The American Teleservices Association has received its first membership cancellation, from a company whose executives claim the association glossed over the facts in its presentation to members about fiscal problems.
Oetting & Company, New York, withdrew its membership from the organization because company officials said they had been promised a more comprehensive disclosure of the ATA’s financial situation at the association’s annual conference in Nashville last week.
“Had the presentation been handled differently, that letter would not have been written,” said Geri Gantman, senior partner with Oetting & Company in reference to the company’s letter of resignation to the organization. “It’s a lot more complex, more critical than it was portrayed.”
Fiscal mismanagement has preceded J. Scott Thornton and existed for four years, Gantman said noting that through years of strong involvement, Oetting & Company officials gained a closer look at the organization’s management than some less active members. The problem stemmed from the association’s move from a volunteer-based organization to a staff-run organization that was growing beyond its means, she said.
“It was clear to some of us that were involved that the staff was so big they were spending more than they were taking in,” said Gantman. “It was not just about an irresponsible ceo it was about whether a ceo good or bad was the right path to go down.”
ATA board president Steven R. Brubaker said that full details were not disclosed at the convention because there were conference attendees at the ATA’s business meeting who were not members.
“This is something that we want to communicate to members one to one in a letter, not out in public,” Brubaker said, noting that a letter will be sent to members late this week or next week.
However Oetting & Company executives felt the failure to fully address the issue at the conference represented a broken promise.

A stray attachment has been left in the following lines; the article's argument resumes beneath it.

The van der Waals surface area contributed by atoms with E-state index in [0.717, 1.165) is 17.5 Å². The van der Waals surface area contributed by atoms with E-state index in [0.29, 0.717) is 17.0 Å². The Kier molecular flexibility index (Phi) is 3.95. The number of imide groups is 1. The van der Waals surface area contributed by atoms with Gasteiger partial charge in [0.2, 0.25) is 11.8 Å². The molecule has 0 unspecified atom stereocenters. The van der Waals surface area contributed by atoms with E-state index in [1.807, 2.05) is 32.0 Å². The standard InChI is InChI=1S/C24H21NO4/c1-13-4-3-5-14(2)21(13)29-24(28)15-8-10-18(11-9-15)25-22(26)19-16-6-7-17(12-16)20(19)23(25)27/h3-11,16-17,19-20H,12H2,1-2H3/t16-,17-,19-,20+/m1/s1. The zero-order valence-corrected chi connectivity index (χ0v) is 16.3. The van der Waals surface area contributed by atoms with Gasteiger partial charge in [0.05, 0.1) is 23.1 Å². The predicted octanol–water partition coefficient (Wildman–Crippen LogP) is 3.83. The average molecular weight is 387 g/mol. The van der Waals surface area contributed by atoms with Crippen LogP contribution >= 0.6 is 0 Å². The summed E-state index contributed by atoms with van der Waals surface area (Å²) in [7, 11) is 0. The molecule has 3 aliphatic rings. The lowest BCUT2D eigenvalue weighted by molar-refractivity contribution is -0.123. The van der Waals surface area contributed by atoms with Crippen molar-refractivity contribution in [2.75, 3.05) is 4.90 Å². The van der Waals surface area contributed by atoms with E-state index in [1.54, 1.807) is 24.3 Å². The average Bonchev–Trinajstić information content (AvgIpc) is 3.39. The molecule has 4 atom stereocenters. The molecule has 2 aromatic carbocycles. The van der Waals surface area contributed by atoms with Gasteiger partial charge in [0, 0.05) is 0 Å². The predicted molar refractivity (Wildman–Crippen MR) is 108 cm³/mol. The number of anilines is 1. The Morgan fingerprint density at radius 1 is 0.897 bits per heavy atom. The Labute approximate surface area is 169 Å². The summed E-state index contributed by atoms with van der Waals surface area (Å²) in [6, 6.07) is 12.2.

“We wanted the issue discussed in an open forum, where members could ask questions publicly, rather than discuss it through e-mails and post conference conversations,” she said.
Brubaker would not comment on the financial situation pending the release of the letter. He said the letter has been delayed because board members were carefully gathering data, though Gantman maintains that more comprehensive data already exists.
Gantman noted that Oetting & Company remains dedicated to the concept of the ATA and would support a viable organization dedicated to those principles, but felt the problem was not handled in a way that will encourage confidence in management.
Brubaker also would not comment on the resignations of the association’s incumbent board members last week. A transitional management structure is in the process of being built, he said, noting that the new structure will also be disclosed to membership in the letter.
Another ATA member, reached by phone, said that her company’s membership will not be renewed, but requested that the company not be identified.
“It would have been more helpful to have all the facts at the business meeting where it could be discussed in the open,” she said, adding that with full disclosure, members would have a common problem to rally behind. “The financial troubles can be overcome, but the way it was handled and the internal turmoil has been disheartening.”